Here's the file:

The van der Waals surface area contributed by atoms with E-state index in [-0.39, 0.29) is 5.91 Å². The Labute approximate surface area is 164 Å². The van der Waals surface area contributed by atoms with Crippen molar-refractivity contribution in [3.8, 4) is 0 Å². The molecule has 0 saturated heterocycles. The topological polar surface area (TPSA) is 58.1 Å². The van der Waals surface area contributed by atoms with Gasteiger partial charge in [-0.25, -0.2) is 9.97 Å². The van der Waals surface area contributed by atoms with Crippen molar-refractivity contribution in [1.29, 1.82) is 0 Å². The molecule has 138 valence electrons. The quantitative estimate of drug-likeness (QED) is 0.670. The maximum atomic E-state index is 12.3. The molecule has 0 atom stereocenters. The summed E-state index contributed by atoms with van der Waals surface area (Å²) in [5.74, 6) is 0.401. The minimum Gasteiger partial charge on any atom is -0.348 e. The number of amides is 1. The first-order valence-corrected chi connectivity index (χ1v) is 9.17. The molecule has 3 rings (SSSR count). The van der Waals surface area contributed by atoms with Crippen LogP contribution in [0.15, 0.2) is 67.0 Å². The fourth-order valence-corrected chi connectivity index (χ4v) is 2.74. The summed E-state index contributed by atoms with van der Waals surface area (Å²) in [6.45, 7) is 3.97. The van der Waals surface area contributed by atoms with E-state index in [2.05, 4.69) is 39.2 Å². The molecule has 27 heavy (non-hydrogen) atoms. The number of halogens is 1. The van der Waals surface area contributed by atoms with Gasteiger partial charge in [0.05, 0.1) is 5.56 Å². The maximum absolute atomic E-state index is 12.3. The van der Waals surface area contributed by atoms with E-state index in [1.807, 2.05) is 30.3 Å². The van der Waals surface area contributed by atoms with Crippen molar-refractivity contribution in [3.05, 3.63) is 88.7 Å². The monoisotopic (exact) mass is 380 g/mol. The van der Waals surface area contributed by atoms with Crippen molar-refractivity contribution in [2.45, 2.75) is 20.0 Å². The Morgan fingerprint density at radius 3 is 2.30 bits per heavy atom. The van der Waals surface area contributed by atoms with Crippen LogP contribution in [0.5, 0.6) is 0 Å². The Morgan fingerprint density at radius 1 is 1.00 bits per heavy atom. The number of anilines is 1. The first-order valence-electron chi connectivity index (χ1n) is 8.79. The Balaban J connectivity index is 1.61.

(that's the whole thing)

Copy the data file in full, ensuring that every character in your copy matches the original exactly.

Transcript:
The van der Waals surface area contributed by atoms with E-state index in [-0.39, 0.29) is 5.91 Å². The Labute approximate surface area is 164 Å². The van der Waals surface area contributed by atoms with Crippen molar-refractivity contribution in [3.8, 4) is 0 Å². The molecule has 0 saturated heterocycles. The topological polar surface area (TPSA) is 58.1 Å². The van der Waals surface area contributed by atoms with Gasteiger partial charge in [-0.25, -0.2) is 9.97 Å². The van der Waals surface area contributed by atoms with Crippen molar-refractivity contribution in [1.29, 1.82) is 0 Å². The molecule has 138 valence electrons. The quantitative estimate of drug-likeness (QED) is 0.670. The maximum atomic E-state index is 12.3. The molecule has 0 atom stereocenters. The summed E-state index contributed by atoms with van der Waals surface area (Å²) in [5.74, 6) is 0.401. The minimum Gasteiger partial charge on any atom is -0.348 e. The number of amides is 1. The first-order valence-corrected chi connectivity index (χ1v) is 9.17. The molecule has 3 rings (SSSR count). The van der Waals surface area contributed by atoms with Crippen LogP contribution in [0.15, 0.2) is 67.0 Å². The fourth-order valence-corrected chi connectivity index (χ4v) is 2.74. The summed E-state index contributed by atoms with van der Waals surface area (Å²) in [6.45, 7) is 3.97. The van der Waals surface area contributed by atoms with E-state index in [2.05, 4.69) is 39.2 Å². The molecule has 27 heavy (non-hydrogen) atoms. The number of halogens is 1. The van der Waals surface area contributed by atoms with Gasteiger partial charge in [0.05, 0.1) is 5.56 Å². The maximum absolute atomic E-state index is 12.3. The van der Waals surface area contributed by atoms with E-state index in [1.807, 2.05) is 30.3 Å². The van der Waals surface area contributed by atoms with Crippen molar-refractivity contribution in [3.05, 3.63) is 88.7 Å². The monoisotopic (exact) mass is 380 g/mol. The van der Waals surface area contributed by atoms with Crippen molar-refractivity contribution in [2.45, 2.75) is 20.0 Å². The Morgan fingerprint density at radius 3 is 2.30 bits per heavy atom. The van der Waals surface area contributed by atoms with Crippen LogP contribution in [0.5, 0.6) is 0 Å². The Morgan fingerprint density at radius 1 is 1.00 bits per heavy atom. The number of anilines is 1. The first-order valence-electron chi connectivity index (χ1n) is 8.79. The Balaban J connectivity index is 1.61.